City fails to approve raises
Caitlin Rickard email@example.com
Updated Nov 5, 2013 at 8:30 PM
The Lebanon City Council met Tuesday where one-step employee raises were again a topic of contention between the council.
Previously, council had passed an ordinance that would give one-step raises to some employees.
The ordinance would only give the raises to those who didn’t receive a pay increase or promotion included in the 2013-14 fiscal year budget, and those who did receive a raise then would be excluded from this one-step increase.
The ordinance passed on first reading Sept. 3, and council met in a work session to discuss the issue before its final passage Oct. 29.
Mayor Philip Craighead then vetoed the ordinance Oct. 31.
From the beginning, Craighead questioned the fairness of not including all employees in the across-the-board raises.
“The problem with this amended [ordinance] is that it stops short of reaching the finish line for all our employees,” Craighead said in a statement. “On this, I feel it is totally wrong to omit 20-plus employees from an across-the-board raise. The positions, which have been excluded, are those jobs which have been reorganized for cost savings; individuals who have applied and received new jobs within the city to fill vacancies, and have received certificates within their descriptions so they become more professional at what they do.
“To leave these 20 employees behind to me is much like army service mentality of never leaving a fellow soldier behind on the battlefield. This is also totally wrong in that it goes against our own personnel handbook.”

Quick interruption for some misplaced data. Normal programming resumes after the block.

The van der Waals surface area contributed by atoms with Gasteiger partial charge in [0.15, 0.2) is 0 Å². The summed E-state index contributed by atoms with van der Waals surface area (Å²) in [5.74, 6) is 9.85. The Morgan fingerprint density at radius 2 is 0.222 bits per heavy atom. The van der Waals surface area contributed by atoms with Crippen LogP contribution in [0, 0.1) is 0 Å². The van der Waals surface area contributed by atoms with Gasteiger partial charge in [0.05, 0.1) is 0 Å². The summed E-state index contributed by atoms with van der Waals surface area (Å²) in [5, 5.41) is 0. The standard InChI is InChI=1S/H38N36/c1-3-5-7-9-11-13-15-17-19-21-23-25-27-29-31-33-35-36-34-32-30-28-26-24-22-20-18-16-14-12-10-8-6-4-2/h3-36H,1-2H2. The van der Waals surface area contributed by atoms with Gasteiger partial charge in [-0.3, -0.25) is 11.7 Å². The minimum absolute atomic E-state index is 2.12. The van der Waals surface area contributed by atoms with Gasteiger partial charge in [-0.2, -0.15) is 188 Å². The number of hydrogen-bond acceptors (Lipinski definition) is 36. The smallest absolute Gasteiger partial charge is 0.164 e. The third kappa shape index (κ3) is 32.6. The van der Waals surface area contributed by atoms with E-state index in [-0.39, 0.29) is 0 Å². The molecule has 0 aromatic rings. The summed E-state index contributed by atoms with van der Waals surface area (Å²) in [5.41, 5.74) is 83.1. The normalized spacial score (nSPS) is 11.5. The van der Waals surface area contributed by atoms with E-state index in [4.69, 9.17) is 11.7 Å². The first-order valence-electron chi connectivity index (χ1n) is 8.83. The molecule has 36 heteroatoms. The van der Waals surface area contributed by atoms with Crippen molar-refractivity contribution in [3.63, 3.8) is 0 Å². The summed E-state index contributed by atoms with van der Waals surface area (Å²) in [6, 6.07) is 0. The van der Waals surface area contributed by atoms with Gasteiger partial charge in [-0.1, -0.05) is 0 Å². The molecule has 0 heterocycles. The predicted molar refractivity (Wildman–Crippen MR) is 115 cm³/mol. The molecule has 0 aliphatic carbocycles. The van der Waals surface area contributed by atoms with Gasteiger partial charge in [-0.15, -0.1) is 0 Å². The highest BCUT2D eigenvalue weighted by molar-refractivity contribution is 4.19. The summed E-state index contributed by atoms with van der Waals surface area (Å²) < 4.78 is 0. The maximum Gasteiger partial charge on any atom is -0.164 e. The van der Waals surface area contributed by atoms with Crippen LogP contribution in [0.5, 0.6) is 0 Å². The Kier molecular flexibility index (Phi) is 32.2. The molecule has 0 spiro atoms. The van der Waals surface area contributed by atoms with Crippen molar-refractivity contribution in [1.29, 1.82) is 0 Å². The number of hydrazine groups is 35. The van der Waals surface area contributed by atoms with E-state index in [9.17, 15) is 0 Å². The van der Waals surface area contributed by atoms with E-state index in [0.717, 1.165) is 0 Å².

Craighead cited a section on general pay increases that said raises “shall be applied equally to all grades of the pay plan in order to maintain the same degree of spread between grades and steps within grades.”
At council’s meeting Tuesday, with Councilors Fred Burton and Kathy Warmath absent, there were no motions to override Craighead’s veto.
Craighead then proposed an ordinance on first reading to the council that would give across-the-board raises to all city employees.
“I’ve said it before, but I’m against across-the-board raises,” Councilor Rob Cesternino said. “I don’t mean to be rude, but everyone can think of that one employee that doesn’t deserve a raise and that one employee that deserves more than a one-step raise.
“I’m going to support this this one time, but I’ll never vote yes for another one,” Cesternino said.
Craighead then asked council to consider amending his ordinance to extend to part-time employees, which he said would cost an additional $6,300.
“If we’re going to do it we need to do it for everyone. Across-the-board means every single person,” Cesternino said.
Councilor Lanny Jewell said he felt like the ordinance had “quirks” and some people would be getting “short-changed” and some employees, ones that already received a raise, would be receiving more than others.
Craighead said by not giving those who already received a raise the one-step increase he thought it seemed as if the city would be encouraging people not to step up.
Councilor Tick Bryan said, point blank, he didn’t want to leave anyone out.
Council then first voted on an amendment to the ordinance that would include adding the part-time employees to receive raises.
The amendment passed 4-0.
Next, council voted on the ordinance as amended to include all employees. With councilors Cesternino and Bryan voting yes and Jewell and Joe Hayes voting no, the ordinance failed 2-2.
“We need to get together to figure out what’s going on,” Bryan said. “I want to know everyone’s reasoning behind their thinking and voting for this because it’s really looking bad.”
Council is set to meet in a work session Nov. 13 to discuss the one-step raises again.